[10] In addition to the existing regulatory powers for carrying out the purposes of the ESA under section 141(1), the regulatory powers of the Lieutenant Governor in Council were amended and expanded in the ESAA to allow the Lieutenant Governor in Council to make broad transitional regulations, including:
i. Section 141(2.0.3.3) which permits regulations “for any transitional matter that the Lieutenant Governor in Council considers necessary or advisable in connection with the implementation of the amendments made by the Employment Standards Amendment Act (Infectious Disease Emergencies), 2020”. Sections 141(2.0.3) to (2.0.3.5) also refer to a number of acts enacted pre and post pandemic under which the Lieutenant Governor in Council may regulate in connection with the implementation of the amendments of those acts: Fair Workplaces Better Jobs Act, 2017; Making Ontario Open for Business Act, 2018; Restoring Ontario’s Competitiveness Act, 2019; Employment Standards Amendment Act (Infectious Disease Emergencies), 2020; Covid-19 Putting Workers First Act, 2021; Working for Workers Act, 2021;

ii. Section 141(2.0.4) provides that in the event of a conflict between the ESA or its regulations, and a regulation made under sections 141(2.0.3) to (2.0.3.5), the latter, transitional regulations prevail;

iii. Section 141(2.1) that allows for regulations designating an infectious disease for the purpose of section 50.1 and respecting all aspects of the IDEL;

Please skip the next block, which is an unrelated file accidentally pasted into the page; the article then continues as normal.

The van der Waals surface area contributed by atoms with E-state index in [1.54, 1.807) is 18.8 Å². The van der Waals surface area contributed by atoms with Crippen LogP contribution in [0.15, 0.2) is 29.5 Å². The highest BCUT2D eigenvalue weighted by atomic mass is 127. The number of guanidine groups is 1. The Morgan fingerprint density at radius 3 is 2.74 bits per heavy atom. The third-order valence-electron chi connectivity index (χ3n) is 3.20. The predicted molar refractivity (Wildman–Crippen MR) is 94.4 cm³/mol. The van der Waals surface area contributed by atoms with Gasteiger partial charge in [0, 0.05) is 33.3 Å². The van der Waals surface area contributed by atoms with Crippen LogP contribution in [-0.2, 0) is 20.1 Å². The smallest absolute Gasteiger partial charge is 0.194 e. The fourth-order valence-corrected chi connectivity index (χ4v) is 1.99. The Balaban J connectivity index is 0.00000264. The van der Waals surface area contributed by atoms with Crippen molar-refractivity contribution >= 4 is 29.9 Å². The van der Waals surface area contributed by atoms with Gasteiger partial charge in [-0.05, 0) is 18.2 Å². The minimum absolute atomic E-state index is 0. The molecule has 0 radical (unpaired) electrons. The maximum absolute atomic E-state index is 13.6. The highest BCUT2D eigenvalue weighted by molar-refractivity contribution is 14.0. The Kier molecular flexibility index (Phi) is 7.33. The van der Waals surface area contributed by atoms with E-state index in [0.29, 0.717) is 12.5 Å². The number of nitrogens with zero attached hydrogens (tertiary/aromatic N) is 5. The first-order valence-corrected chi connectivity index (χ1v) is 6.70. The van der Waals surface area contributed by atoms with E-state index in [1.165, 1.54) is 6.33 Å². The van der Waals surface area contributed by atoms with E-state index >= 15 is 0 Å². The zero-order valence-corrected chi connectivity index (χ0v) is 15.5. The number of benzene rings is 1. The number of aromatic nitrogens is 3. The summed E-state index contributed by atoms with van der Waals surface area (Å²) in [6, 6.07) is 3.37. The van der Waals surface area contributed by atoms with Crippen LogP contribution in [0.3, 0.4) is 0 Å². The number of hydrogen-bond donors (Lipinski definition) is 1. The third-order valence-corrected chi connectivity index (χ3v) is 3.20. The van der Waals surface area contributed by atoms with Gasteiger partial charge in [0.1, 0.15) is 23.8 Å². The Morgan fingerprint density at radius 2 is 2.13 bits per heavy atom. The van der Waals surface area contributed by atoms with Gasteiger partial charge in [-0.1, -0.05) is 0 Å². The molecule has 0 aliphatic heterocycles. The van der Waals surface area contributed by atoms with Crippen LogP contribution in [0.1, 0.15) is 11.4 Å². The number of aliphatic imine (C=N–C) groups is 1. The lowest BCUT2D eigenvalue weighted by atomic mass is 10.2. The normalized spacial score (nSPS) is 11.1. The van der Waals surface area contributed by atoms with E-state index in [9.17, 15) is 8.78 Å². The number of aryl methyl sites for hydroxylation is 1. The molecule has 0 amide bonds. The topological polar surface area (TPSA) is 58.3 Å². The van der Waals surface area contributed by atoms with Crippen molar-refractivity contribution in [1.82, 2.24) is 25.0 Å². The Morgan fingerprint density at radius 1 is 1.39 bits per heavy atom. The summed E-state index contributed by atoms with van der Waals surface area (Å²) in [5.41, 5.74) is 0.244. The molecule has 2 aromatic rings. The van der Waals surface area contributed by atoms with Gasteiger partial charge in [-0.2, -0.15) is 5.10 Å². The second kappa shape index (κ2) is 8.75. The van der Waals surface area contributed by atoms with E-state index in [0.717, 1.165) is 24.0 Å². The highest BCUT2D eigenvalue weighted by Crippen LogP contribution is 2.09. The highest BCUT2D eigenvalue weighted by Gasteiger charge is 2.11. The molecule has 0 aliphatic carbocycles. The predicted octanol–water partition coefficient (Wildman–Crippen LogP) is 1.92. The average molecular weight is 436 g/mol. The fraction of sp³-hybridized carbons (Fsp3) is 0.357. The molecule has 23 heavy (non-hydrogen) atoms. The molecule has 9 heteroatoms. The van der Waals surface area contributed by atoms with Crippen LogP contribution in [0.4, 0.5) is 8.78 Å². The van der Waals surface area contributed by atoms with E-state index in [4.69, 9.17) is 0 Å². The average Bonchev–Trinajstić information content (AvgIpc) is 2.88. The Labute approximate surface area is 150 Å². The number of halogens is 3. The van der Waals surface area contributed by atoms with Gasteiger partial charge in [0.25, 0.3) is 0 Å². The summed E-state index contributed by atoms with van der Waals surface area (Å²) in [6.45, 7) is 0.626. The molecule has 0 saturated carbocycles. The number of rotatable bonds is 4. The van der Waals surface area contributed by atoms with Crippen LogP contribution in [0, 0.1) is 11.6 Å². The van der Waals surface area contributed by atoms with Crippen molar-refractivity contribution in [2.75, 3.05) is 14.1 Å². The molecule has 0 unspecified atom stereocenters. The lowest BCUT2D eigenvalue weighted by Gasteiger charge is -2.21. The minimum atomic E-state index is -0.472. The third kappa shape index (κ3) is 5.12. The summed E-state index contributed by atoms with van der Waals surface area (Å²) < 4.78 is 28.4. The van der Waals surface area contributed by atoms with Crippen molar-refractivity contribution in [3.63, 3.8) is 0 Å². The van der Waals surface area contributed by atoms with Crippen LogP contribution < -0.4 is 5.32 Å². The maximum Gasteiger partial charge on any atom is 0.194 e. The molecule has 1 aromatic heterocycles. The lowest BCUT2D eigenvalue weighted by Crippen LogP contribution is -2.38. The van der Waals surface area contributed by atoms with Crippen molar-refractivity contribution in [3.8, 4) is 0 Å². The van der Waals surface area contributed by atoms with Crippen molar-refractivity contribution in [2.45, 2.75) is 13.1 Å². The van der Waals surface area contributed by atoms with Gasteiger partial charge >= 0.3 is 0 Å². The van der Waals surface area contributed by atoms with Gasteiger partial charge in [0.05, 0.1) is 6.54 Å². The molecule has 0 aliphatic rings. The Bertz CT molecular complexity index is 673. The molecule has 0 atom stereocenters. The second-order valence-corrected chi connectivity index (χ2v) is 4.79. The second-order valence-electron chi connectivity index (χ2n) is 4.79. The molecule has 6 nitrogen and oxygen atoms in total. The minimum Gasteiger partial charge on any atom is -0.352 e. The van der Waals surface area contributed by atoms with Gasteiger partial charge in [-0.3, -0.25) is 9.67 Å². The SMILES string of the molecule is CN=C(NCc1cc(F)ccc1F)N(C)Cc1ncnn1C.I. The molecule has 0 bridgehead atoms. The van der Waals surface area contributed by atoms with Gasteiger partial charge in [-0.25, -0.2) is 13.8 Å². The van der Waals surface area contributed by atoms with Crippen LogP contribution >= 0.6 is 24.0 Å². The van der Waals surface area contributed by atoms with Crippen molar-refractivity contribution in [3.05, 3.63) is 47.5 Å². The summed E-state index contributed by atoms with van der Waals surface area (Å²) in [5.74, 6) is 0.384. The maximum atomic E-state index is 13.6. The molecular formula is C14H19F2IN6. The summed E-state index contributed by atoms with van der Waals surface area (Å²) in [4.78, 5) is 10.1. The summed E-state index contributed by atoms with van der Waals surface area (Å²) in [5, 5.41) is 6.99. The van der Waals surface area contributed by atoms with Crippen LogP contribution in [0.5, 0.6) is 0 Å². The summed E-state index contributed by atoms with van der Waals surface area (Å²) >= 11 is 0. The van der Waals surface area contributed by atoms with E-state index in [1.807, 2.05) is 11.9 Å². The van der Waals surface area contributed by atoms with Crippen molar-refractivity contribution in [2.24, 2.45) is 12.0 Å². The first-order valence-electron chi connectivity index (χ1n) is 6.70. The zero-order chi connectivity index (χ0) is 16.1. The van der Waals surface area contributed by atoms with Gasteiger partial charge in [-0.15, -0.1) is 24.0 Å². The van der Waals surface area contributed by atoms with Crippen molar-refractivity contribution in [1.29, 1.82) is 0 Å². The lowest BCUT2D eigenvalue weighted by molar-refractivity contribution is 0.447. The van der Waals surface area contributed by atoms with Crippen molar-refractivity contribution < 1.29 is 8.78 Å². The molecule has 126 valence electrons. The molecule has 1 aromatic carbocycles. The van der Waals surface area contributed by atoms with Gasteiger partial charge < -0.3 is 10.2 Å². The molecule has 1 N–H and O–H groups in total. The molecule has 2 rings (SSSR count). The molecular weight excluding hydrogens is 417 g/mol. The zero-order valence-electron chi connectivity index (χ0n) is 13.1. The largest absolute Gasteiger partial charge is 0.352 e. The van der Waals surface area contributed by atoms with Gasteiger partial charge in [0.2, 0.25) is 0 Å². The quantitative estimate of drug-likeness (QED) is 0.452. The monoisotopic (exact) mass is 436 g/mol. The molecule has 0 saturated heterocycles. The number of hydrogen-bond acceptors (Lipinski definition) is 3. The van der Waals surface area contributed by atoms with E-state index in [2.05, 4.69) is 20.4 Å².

iv. Section 141(2.2) that stipulates that a regulation made under, among other subsections, (2.1), or a regulation prescribing a reason for the purposes of subclause 50.1(1.1)(a)(iv) may, among other things,
(b) provide that an employee who does not perform the duties of his or her position because of the declared emergency and the prescribed reason, or because of the prescribed reason related to a designated infectious disease, as defined in section 50.1, is deemed to have taken leave beginning on the first day the employee does not perform the duties of his or her position on or after the date specified in the regulation.
[11] O. Reg. 228/20, made under the ESA and subtitled, “Infectious Disease Emergency Leave”, for the purposes of s. 50.1 of the ESA designates COVID-19, among others, as an infectious disease. It then sets out the parameters of and entitlements to IDEL. These include when an employee is deemed to be on IDEL (s. 4); when an employee is not deemed to be on IDEL (s. 5); and when an employee, whose hours of work are temporarily reduced or eliminated by the employer, or whose wages are temporarily reduced by the employer, for reasons related to the designated infectious disease during the COVID-19 period, is not considered to be laid off (s. 6) or constructively dismissed (s. 7). Sections 5, 6 and 7 exempt an employee from the application of IDEL whose employment was terminated on or after March 1, 2020, or who was constructively dismissed or laid off for longer than the temporary lay-off period before May 29, 2020. Finally, s. 8 prohibits employees from bringing any complaint during the designated pandemic period.



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Last modified: 16-04-23
By: admin